For many years, the computational work load was to high to apply particle dynamics to real problems involving crowd control. However, with the advances in computer speed and efficiency, it has become feasible to model many real world problems without requiring a supercomputer. In fact, it is possible to simulate an environment ranging from a few hundred people (conference room, small station) to some thousands (large rail-way station, theater). Unfortunately, analyzing crowd behavior using particle dynamics in a complex environment such as a large stadium (where the combination of the size of the crowd and the interactions of individuals entities in the crowd are computationally expensive) is still difficult. Therefore, using a combination of approaches, both particle dynamics and particle queuing, we can model many real world problems of various sizes.
In our research ,which we describe in this paper, we are mostly interested in combining particle modeling (both dynamic and queuing) to support the layout design of public facilities. In particular, we wish to develop a dynamic model that designers could use to create environments that address safety issues, efficiency issues, and quality of service issues. We look at safety issues since many regulations for complex environments (such as large stadiums) are complex and ultimately expensive. Efficiency plays a major role in facilities design since moving people into and out of the facility has a direct effect on the usability of the facility (crowds leaving and entering a stadium are examples of this). Finally, quality of service plays an important role in facility layout. The more enjoyable to the user (i.e. the crowd) a facility is, the more used the facility will be.
To accomplish the above, the approach we will describe requires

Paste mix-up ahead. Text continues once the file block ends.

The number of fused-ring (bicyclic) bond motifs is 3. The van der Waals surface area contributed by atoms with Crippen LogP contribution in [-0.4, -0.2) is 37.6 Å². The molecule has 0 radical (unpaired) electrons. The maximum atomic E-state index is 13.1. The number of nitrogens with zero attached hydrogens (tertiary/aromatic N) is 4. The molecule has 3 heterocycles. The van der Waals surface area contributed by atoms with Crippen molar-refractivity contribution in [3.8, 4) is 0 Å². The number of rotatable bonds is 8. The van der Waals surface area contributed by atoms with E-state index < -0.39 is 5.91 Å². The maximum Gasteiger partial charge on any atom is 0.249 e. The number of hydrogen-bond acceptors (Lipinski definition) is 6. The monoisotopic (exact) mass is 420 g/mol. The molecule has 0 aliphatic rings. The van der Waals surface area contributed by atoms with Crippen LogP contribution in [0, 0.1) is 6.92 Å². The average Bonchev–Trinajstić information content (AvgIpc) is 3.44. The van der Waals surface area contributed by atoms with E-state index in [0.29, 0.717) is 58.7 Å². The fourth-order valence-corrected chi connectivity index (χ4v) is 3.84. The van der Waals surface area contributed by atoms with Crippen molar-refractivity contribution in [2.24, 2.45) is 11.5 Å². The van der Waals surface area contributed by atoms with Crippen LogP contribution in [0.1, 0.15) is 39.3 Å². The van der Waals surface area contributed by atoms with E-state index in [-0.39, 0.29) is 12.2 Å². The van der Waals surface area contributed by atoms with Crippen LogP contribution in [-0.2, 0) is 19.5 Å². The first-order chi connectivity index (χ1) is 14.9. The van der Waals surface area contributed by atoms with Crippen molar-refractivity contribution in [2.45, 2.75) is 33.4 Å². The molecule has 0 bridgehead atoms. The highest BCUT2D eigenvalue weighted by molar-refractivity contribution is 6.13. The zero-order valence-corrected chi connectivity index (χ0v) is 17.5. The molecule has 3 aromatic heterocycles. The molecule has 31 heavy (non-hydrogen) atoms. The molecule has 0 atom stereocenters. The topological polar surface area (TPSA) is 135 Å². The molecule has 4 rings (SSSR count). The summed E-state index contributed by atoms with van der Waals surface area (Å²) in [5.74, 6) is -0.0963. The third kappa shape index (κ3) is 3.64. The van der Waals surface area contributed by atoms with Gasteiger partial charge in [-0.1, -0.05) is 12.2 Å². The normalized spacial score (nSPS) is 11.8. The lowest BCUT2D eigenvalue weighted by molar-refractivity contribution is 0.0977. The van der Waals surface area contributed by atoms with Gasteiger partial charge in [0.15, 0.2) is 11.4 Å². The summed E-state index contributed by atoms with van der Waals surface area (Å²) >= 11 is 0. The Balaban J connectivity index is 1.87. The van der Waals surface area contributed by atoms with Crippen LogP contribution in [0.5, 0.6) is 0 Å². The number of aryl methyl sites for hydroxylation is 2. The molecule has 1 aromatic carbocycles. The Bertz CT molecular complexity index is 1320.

the modeling detail provided by particle dynamics and the computational
efficiency that is characteristic of particle queuing. That's the
motivation for combing the two into one model. In this paper we will
describe how we apply this combined approach to crowd analysis and control
in a museum. However, the approach is applicable to any crowd control
problem, and is scalable in size to fit most real world problems. We are
also interested in creating a platform that is easy to use, distributed,
and still computationally sound. The possibility to integrate these model
in a Web-Based environment by using Java applets was very appealing.
This platform is potentially an efficient way to distribute Java
in a complex simulation.
Our Web-Based Model for Crowd Control
As we mentioned, we combined particle dynamics and particle queuing
by applying particle dynamics to monitoring specific entities that
required more detail investigation and applying particle queuing to entities
that needed less detailed analysis. For example, the point services (ticketing,
single man gate. etc.) can be modeled efficiently by using particle queuing
since queuing is efficient for handling traditional multi-lane, multi-server
facilities where the details of the individuals in the queue is not important.
However, it's more appropriate to use particle dynamics for reproducing
the detail of the crowd behavior after the individuals leave the queue.
For example, particle queuing can be used for modeling the queue(s) entering
a museum, but then particle dynamics is used to model the individuals as
they move from exhibit to exhibit. The change from particle dynamics to
queuing is implemented by changing the focus of the object when it reaches
an area of interest. For example, when an object reaches a point
services it joins to the queue related to point service.